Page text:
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Updated: May 18 2019

Posterior Cruciate Ligament (PCL) Injury


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  • Overview
  • Snapshot
    • A 22-year-old man presents to the emergency department after being involved in a motor vehicle accident. The patient is conscious but reports knee pain. He was wearing a seat belt, denies any head trauma, but says that his knees collided with the dashboard. Physical examination is significant for increased laxity of the proximal tibia with posterior force. A magnetic resonance imaging of the knee is consistent with a posterior cruciate ligament tear.
  • Introduction
    • Clinical definition
      • injury of the posterior cruciate ligament (PCL)
    • Epidemiology
      • risk factors
        • high-energy trauma (e.g., motor vehicle accident)
        • sport activities
    • Etiology
      • trauma that posteriorly translates the proximal tibia
    • Pathoanatomy
      • normal anatomy
        • the largest intraarticular ligament in the knee
        • originates from the lateral portion of the medial femoral condyle and inserts at the fovea centralis (PCL facet)
      • pathology
        • posteriorly directed shear force when the knee is flexed
          • "dashboard injury" (high-energy trauma)
            • when the proximal tibia collides with the dashboard of a car in a motor vehicle accident
          • sports injuries (low-energy trauma)
            • the player falls on their knee while it is flexed and the foot is plantarflexed
            • direct trauma to the anterior knee
    • Associated conditions
      • high-energy trauma can result in PCL injury as well as injury to the
        • posterolateral corner
        • anterior cruciate ligament
        • medial collateral ligament
    • Prognosis
      • insufficient evidence to determine the true prognosis
  • Presentation
    • Symptoms
      • may present with posterior knee pain
        • athletes may continue playing sports and not seek medical care
    • Physical exam
      • posterior drawer test
        • the proximal tibial is pushed posteriorly to assess for PCL laxity while the knee is flexed at 90 degrees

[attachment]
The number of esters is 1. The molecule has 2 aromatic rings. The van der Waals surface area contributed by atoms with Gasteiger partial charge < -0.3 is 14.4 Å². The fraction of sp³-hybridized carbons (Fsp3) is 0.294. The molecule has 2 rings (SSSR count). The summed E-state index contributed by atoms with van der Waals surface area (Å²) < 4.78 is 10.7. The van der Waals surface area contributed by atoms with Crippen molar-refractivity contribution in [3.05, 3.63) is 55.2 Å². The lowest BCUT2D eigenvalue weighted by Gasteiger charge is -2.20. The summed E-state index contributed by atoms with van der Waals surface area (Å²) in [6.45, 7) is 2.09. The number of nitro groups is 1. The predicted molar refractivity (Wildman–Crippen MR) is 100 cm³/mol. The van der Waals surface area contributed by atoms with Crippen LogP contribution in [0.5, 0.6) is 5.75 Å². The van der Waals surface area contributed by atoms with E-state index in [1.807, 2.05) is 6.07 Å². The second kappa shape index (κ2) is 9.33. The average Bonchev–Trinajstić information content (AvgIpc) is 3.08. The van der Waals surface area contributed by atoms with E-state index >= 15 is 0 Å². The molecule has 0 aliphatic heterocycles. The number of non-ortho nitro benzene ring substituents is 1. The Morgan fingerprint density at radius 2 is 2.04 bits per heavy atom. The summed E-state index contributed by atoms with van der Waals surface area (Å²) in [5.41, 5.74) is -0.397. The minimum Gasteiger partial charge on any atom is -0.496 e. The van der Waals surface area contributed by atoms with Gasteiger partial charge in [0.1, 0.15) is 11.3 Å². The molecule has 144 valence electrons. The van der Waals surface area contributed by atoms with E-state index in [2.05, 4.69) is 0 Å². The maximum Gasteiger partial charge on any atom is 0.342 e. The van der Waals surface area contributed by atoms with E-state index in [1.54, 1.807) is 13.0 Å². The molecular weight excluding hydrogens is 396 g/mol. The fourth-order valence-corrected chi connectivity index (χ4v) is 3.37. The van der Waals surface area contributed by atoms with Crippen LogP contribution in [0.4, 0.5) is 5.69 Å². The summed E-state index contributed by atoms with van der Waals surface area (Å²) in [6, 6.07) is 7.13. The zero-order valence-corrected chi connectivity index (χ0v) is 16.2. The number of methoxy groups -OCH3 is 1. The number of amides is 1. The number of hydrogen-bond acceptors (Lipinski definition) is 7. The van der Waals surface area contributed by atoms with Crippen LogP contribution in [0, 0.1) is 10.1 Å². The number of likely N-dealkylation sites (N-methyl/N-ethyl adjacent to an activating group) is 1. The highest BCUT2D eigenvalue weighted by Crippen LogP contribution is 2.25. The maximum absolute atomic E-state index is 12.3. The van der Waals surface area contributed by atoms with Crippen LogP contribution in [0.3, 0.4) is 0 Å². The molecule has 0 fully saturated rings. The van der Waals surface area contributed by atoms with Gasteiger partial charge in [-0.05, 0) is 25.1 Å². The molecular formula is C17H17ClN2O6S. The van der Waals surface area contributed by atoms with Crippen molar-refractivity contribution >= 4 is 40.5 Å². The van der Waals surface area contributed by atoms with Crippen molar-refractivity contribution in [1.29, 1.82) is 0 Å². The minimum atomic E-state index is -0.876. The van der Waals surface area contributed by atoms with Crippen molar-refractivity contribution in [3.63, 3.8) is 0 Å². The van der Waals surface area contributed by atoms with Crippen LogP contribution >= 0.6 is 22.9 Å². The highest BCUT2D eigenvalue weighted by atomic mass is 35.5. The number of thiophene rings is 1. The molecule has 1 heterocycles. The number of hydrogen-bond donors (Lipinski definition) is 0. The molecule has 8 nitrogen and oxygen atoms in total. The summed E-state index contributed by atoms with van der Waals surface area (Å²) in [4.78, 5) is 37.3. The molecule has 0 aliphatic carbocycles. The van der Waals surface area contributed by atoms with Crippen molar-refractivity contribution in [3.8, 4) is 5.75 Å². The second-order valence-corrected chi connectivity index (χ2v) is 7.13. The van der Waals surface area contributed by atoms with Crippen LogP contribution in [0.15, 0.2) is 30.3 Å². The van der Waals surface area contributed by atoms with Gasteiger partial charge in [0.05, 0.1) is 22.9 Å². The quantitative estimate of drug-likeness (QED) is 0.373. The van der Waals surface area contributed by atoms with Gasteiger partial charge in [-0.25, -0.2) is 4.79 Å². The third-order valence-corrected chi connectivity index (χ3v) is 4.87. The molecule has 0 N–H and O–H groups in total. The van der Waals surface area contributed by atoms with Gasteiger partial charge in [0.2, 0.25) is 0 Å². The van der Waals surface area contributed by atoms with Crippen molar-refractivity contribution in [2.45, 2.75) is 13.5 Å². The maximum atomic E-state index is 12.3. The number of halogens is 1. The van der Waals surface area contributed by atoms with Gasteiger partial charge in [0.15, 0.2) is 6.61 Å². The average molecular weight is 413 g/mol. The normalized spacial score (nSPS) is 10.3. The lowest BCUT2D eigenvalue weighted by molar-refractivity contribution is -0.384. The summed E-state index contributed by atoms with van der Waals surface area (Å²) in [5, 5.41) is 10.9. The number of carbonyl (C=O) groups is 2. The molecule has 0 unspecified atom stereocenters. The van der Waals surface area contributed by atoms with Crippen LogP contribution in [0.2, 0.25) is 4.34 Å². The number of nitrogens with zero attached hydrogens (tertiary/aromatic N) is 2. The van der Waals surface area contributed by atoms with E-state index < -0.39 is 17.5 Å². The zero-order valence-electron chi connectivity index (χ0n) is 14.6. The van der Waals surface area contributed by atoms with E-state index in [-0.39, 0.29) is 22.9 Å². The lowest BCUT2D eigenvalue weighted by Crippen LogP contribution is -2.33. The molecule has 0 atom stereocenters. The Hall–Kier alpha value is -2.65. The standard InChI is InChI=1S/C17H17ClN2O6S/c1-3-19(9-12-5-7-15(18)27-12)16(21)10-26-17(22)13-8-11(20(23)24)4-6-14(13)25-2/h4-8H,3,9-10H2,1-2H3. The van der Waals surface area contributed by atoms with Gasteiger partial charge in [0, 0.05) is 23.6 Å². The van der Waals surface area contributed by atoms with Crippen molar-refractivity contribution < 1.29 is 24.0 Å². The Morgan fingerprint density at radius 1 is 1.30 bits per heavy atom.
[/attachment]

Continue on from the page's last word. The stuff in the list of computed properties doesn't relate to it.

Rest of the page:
• posterior translation is considered a positive test
      • mild-to-moderate effusion
      • slight limp or antalgic gait
      • may have impaired terminal knee flexion
  • Imaging
    • Radiography
      • indication
        • performed initially to assess for fractures
    • Magnetic resonance imaging (MRI)
      • indication
        • typically performed in all patients presenting with acute PCL injury
          • highly sensitive and accurate for acute PCL injury
  • Studies
    • Making the diagnosis
      • a presumptive diagnosis can be made based on clinical presentation
      • MRI can definitively diagnose acute or subacute PCL injury
  • Differential
    • Anterior cruciate ligament injury
      • distinguishing factor
        • patients typically hear a "pop" after injury and there is typically significant edema and joint effusion
        • patients have a positive anterior drawer test
  • Treatment
    • Conservative
      • rest, ice, compression, and elevation (RICE) therapy
        • indication
          • standard management of patients with an isolated PCL injury
            • in addition to RICE therapy, patients should receive
              • nonsteroidal anti-inflammatory drugs (NSAIDs) or acetaminophen for pain management
              • immobilization in extension (e.g., hinged knee brace)
    • Operative
      • reconstructive surgery
        • indication
          • typically reserved for acute and multi-ligamentous knee injuries
  • Complications
    • May result in osteoarthritis
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